Like the Stone Roses’ Second Coming, time has been kinder to this Chelsea away kit than the original reviews.
Although this graphite and tangerine kit was roundly derided in its day, nostalgia does funny things to the eyes and now, Umbro’s kit is celebrated by some fans as a classic of the era.
Worn by Chelsea heroes like Glenn Hoddle and Dennis Wise for two seasons between 1994 and 1996, the shirt is perhaps most closely associated with Dutch master Ruud Gullit who made his Blues debut wearing this shirt in a pre-season friendly at Gillingham.
Umbro brought about a brutalist barrage of concrete grey into mid-1990s football kit culture and it’s fair to say that the trend was not completely accepted by the Stamford Bridge faithful.
The shirt’s unorthodox orange and grey colours battled for attention whilst Chelsea’s old crest poked its way through a chicken-wire mesh.
Diagonal stripes were woven into the pattern of the shirts, with the logo of sponsors Coors dropped into place in white.
A navy blue trim finished off the shirt’s collar and cuff details as the kit was completed with orange shorts and socks.
Chelsea’s shirt shared the same DNA as Umbro’s Celtic and Nottingham Forest kits of the time, but they were far more sober and more in keeping with established club colours.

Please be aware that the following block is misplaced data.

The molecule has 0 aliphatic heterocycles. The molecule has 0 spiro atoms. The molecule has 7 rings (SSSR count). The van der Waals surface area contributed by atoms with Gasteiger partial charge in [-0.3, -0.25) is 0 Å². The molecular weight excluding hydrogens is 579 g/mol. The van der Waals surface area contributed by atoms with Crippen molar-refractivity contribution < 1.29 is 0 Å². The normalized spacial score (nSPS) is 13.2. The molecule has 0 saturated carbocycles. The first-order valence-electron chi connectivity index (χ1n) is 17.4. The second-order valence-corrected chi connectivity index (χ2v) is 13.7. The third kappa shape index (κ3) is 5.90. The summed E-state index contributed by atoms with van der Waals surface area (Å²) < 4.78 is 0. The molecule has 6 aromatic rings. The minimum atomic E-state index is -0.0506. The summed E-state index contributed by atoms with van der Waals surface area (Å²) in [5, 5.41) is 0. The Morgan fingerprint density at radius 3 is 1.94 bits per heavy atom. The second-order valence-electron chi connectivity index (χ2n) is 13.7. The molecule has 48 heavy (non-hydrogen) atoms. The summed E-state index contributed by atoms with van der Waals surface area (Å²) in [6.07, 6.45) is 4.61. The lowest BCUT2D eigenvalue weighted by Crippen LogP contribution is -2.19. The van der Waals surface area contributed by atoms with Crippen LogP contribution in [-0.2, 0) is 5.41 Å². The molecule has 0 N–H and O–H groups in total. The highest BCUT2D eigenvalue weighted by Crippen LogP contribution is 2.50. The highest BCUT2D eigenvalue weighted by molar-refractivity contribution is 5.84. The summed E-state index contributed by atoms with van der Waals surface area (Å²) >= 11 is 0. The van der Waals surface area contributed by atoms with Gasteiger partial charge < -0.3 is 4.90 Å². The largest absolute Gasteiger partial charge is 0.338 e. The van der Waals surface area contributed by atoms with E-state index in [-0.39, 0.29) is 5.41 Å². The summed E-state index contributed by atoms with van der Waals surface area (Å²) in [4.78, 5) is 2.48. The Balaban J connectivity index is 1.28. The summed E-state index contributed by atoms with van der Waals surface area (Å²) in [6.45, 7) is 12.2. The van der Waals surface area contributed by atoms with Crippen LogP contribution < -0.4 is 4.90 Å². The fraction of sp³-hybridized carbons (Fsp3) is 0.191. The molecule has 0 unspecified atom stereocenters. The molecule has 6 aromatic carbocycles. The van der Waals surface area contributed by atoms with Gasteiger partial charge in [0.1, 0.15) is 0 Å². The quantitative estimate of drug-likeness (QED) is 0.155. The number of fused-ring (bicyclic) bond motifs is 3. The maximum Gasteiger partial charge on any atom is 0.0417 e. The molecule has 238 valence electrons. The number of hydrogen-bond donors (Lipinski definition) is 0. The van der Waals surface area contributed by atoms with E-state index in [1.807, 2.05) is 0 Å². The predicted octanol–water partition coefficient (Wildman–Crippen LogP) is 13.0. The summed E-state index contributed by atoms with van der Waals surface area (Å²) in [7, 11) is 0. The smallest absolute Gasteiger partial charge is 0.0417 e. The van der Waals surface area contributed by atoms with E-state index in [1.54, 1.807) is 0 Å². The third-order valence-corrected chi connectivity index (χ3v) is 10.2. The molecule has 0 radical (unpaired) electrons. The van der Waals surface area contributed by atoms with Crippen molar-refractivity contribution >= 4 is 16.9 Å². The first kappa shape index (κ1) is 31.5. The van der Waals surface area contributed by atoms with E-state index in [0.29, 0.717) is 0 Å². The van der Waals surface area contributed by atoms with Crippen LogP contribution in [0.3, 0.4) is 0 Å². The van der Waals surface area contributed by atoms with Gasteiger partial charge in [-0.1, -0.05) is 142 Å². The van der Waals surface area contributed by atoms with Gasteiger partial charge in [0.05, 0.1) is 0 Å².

Over the years, football shirts moved away from individual designs like this mid-90s effort, towards the cookie cutter uniformity which led to some eyes revising their view on this design.
This summer, Nike released a new 3rd shirt for the Blues which we feel might just have been a little ode to this design and a hint at what they would have done for Chelsea back in the 90s.
Unable to settle the debate as to whether this is a crap or classic design ourselves, we turned to self-proclaimed “kit nerd” and Chelsea fan Jack Henderson (follow him on Twitter here) for the final word:
“Well it’s a Chelsea icon – and a horrific football shirt!
Designed to be worn with jeans or something like that, it really didn’t work as a football kit. And still doesn’t, no matter the memories.
I do remember asking my father if it was “pyjamas” when I first laid my eyes upon it as a kid – he didn’t like it a bit, trust me!
Neither did I and I still don’t . . .”
So there you have it.